27 Jan. 2019
The final day of the 26th IHF Men's World Championship saw match number 95 and 96 take place - the bronze medal clash between France and Germany, and gold final between neighbours Denmark and Norway.
Before the final two clashes got underway Per Bertelsen, Chairman – IHF Commission of Organising and Competition (COC), Ramon Gallego, Chairman - Playing Rules and Referees Commission (PRC) and Dietrich Spate, Chairman – IHF Commission of Coaching and Methods (CCM) gave some unique insights into the event from the perspective of the International Handball Federation.
Per Bertelsen, Chairman – IHF Commission of Organising and Competition (COC)
I want to thank the federations of Denmark and Germany for the work we have done together now for more than two years to prepare this championship. It has always been a pleasure to work with you as you have always been positive, we always got a smile from your side and always found good solutions.
From the beginning, very clearly, we wanted both nations to show one championship and not two countries with their own championship. With these two big handball nations, both with different handball cultures, it has not been easy to find one way to show a picture to the outside world of one world championship, but you have both done it great with 96 matches in six halls and a lot of people in them.
The volunteers have, every day, welcomed everyone to the hall with a smile - it was fantastic. In the future we must think more about them, they were great.
We have had around 20 disciplinary cases and only from one of the matches we had four, but that is on an acceptable level and we have not had any big cases.
On the competition side, we are always looking at the referees and delegates, who are under the Playing Rules and Referees Commission (PRC) and I want to thank my colleagues from the PRC for the long preparation they had for this championship. They have been working very hard, with a lot of preparation and a lot of tests - they have done a fantastic job.
Delegates are a bigger and bigger part of the fast play which handball is, and we have worked really hard with them with tests, so they can be better and better, and I can really only be proud of the people who have worked with us at this world championship.
Thanks to the organising committee and for everything you have done for handball all over the world.
Dietrich Spate, Chairman – IHF Commission of Coaching and Methods (CCM)
All of our results and findings from this championship will be online at the IHF Education Centre in around a month, but one factor has been really important. Attacking effectiveness has had a really strong improvement over the past 10 years. For example, in 2011 in Sweden it was 48%, two years later in Spain (2013) it was 50%, Qatar (2015) 53%, France 2017 was 55% and here at Germany/Denmark 2019 it is nearly 58%. This means that the quality again is rising up.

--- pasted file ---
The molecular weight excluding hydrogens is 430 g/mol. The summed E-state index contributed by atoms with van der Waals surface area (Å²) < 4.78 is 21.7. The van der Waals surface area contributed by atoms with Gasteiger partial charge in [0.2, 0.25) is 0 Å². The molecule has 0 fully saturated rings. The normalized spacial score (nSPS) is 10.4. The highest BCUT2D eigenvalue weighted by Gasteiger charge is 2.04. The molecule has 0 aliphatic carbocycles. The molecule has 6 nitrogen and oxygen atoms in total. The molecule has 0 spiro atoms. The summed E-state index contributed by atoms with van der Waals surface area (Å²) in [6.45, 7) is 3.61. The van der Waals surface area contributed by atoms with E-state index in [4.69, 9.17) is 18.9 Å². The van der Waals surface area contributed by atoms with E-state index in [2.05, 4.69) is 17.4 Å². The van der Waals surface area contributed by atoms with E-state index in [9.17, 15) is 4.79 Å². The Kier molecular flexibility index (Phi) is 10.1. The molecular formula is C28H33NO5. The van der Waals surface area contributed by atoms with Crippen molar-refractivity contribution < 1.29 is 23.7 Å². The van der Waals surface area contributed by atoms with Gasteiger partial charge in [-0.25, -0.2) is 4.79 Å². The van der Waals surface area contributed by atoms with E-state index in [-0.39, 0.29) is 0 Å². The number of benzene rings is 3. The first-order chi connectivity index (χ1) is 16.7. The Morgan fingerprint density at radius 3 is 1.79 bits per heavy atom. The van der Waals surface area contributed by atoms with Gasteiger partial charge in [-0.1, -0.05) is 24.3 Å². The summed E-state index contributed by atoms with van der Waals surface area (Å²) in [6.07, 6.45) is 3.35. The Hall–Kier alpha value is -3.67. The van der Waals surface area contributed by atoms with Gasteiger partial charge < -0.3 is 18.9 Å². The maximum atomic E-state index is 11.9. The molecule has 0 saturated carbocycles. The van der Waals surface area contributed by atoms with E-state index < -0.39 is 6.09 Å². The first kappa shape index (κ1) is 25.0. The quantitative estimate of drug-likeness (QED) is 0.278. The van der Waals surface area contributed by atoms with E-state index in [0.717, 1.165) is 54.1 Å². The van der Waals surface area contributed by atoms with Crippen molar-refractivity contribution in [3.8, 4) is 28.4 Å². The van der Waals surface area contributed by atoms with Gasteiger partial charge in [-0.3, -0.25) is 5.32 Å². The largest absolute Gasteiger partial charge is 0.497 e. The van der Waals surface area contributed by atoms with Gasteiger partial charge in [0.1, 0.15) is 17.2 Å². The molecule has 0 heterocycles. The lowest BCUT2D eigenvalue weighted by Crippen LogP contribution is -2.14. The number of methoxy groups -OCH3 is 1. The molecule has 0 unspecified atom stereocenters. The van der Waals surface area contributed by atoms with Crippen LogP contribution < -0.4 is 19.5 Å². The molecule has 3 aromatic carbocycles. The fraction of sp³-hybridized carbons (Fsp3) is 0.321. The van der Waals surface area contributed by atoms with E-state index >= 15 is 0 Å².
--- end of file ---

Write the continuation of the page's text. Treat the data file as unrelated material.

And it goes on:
Shot efficiency from the top eight teams at France 2017 was 62%, now it is nearly 65%, with Norway more than 70% which means a really high quality in the game.
Technical fouls in Qatar were, on average 12 per game, now, it is eight or nine – a really big improvement. We observed improvement in qualities of technical skills and tactical behaviour in all positions. We saw incredible artistic actions from the pivots. After France 2017 we said cooperation between the back court and pivot reached its limit, but it was not, it is still rising up. We also saw incredible pass variations to the pivot.
As we have mentioned many times in the past, the speed of the game continues to increase and the quality of fast-breaks and quick throw-offs too. Two years ago, we had a real high-speed final in France, every second attack was starting with speed and I hope it will be today.
With regards to 7v6 we saw not so much action or tactics like before, only in some special moments in the games and I think that is a good idea. In really important moments you can play it, but it is not successful when you use it over a long period of time, but this depends on the defensive behaviour.
The defence tries to, especially against 7vs6, more offensive, more active and they are changing defensive formations and that is a good trend. Individual behaviour of defenders has seen them adapt the IHF line, given by the referees. I have never seen so many interceptions of passes to the pivot, this is positive as it means when the ball is caught the player starts a fast-break so that was a real good impression and I hope we can continue with this as it has a positive influence on our game.
Ramon Gallego, Chairman – IHF Playing Rules and Referees Commission (PRC)
We had a mixed group of experienced and young generation of referees for the future and they have showed they are ready now, today, and for the future. In general, the performances of the referees has been really good and only in two or three matches it was needed to reinforce the PRC and the IHF criteria, but 99% of the matches they took forward our ideas.
The behaviour of our referees has been absolutely professional in mental, physical, technical and tactical ways with the help of my colleagues in other commissions. They have been absolutely professional 24 hours a day without being professionals.
Our work now is to continue worldwide to detect the best young talents and teach them with the IHF ideas.